Top 10 Mistranslations In The Bible

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Mistranslations In The Bible

When reading the Bible, as with any text that is quite literally 2000 years old, context is important. The Bible was written in many parts over centuries. The connotations of the words changed, the interpretations changed, and overall, the translations all said different things. 

It’s difficult to get an accurate translation of the Bible, mostly because few, if any, exist. It is too cumbersome, too dangerous a task for most translators to undertake. However, in academic circles, some translation errors are widely accepted. Here are 10 of them:

Thou shalt not suffer a witch to live – Exodus 22:18 

This mistranslation originated in the King James Version of the Bible. The original translation from Hebrew was – thou shalt not suffer a poisoner to live. Poisoner meant murderer. However, King James himself was terrified of witches. 

So, he changed the translation to thou shalt not suffer a witch to live. 

This gave divine justification to the killing of thousands in the witch inquisitions. Not to mention that the word witch has gendered connotations, as it refers to a female magic practitioner. 

Thou shalt not covet – the tenth commandment

The words for ‘desirable’ and ‘take’ in Hebrew come from the same root. That is, they are spelt similarly. So, the tenth commandment – thou shalt not covet was supposed to be thou shalt not take. However, translators had a different idea, and so thou shalt not covet was born.

The virgin or the young woman – Isaiah 7:14

The Hebrew Bible was translated into a Greek version called the Septuagint, and from this Greek version, we get the English translations. Most young women were virgins at the time of translation, so there is no differentiation between young women and virgins. They are referred to interchangeably. 

However, in Hebrew, Isaiah 7:14 refers to a young woman giving birth to a son named Emmanuel. This is then translated into Greek as a virgin giving birth to a boy.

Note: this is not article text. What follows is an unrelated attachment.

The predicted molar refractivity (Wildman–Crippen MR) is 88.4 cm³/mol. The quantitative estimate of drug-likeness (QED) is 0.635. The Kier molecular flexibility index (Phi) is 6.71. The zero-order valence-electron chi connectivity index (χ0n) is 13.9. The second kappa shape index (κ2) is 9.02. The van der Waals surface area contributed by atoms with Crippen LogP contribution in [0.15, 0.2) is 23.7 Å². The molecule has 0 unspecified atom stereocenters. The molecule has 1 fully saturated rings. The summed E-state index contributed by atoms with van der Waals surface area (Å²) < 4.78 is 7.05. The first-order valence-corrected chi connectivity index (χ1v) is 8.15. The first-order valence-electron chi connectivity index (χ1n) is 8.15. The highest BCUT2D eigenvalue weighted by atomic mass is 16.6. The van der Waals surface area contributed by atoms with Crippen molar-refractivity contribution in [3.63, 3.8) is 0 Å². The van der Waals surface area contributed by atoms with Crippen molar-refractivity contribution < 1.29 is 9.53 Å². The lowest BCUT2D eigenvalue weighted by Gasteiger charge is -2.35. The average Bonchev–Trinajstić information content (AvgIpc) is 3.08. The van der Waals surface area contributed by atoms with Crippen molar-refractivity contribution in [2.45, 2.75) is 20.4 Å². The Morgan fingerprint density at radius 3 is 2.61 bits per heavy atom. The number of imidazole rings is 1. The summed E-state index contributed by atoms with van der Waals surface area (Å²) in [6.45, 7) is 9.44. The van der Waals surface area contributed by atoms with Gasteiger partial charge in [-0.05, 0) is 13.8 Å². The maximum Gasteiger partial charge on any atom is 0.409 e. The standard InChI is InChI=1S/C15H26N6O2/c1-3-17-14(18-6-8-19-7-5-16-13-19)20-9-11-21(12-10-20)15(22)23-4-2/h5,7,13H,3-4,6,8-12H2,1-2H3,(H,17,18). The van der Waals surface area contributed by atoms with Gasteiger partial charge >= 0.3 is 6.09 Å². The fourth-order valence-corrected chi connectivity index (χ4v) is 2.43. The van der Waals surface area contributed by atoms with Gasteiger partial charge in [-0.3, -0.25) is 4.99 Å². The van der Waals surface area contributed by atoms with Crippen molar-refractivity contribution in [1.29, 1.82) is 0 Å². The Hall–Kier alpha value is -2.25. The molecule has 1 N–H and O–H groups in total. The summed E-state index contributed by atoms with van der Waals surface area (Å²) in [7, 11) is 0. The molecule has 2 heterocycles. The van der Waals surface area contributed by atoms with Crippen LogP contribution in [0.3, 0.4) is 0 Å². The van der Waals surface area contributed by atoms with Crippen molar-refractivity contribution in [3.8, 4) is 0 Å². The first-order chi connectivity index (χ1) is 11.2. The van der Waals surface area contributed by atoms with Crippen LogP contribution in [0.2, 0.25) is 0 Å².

While the translation errors are widely accepted, they have not been corrected. This is because the virgin birth of Jesus references Isaiah, and people probably don’t want to change that. 

The lord is my shepherd – Psalm 23

Sometimes the Bible is mistranslated simply in the interpretation of its metaphors. The shepherds in the Bible were supposed to be symbols of might, ferocity, and grandeur. However, in the modern world, they are considered passive and peaceful leaders. 

This has led to an inaccurate interpretation of Psalm 23.

The song of Solomon – my sister, my bride

Other contextual misinterpretations include the song of Solomon, where Solomon says, ‘my sister, my bride’. In Hebrew, references to kinship structures were meant to indicate power hierarchies and not actual familial relations. This meant that Solomon was saying his wife would be his equal and not that she was his sister. 

So, the Bible has thankfully forward-thinking ideas of relationships. 

love, mercy and compassion – the mixup

Another mistake with the Hebrew to Greek translations. The Greek translations did not differentiate between words with similar meanings, as we saw above. 

But this has trickled down into the common age with love, mercy and compassion often used interchangeably throughout the Bible. 

To have the respect of a person is not good – Proverbs 28:21

A confusing line to read. This is, thankfully, another mistranslation. You see, the respect of a person meant ‘to be partial’ and not the common definition of the word. 

So, in reality, the line is advising against partiality and not telling you to mess up your good relationships. 

God so loved the world – John 3:16

By far one of the most popular Bible verses, this has remained untouched by translators for a very long time. However, the translation is wrong. To be more specific, the word so is wrong. It’s more accurately translated as, ‘this way. God loved the world this way; he gave his only son. 

Of course, that does not change its meaning much, but it is a pointed change nonetheless. 

The withered hand – Mathew 12: 9-14 

The parable of the withered hand in Mathew 12: 9-14 uses the Greek word Anthropos. This has been translated to English as ‘man’. However, the word Anthropos means both human and man in Greek. So, when reading Greek, the translation shifts from ‘man’ to ‘all people’. 

This means the parable was not only speaking of one person who had been slighted but rather the similarity between all people.

Arsenokoitai and malakoi- paedophiles not homosexuals 

Possibly the most contentious and the most publicized of all translations. The Bible does not refer to homosexuals in 1 Corinthians 6:9; it relates to paedophiles or ‘boy molesters’. Arsenokoitai and malakoi were the original Greek words used in the Greek translation of the Bible. World over, it was translated into boy molester or child molester. 

However, in 1946 the Revised Standard Version of the Bible published the mistranslation of the words to homosexual. This served their purposes of considering homosexuality a perversion. But you can rest knowing the BBibledid not originally see it that way. It’s just the people that translated it.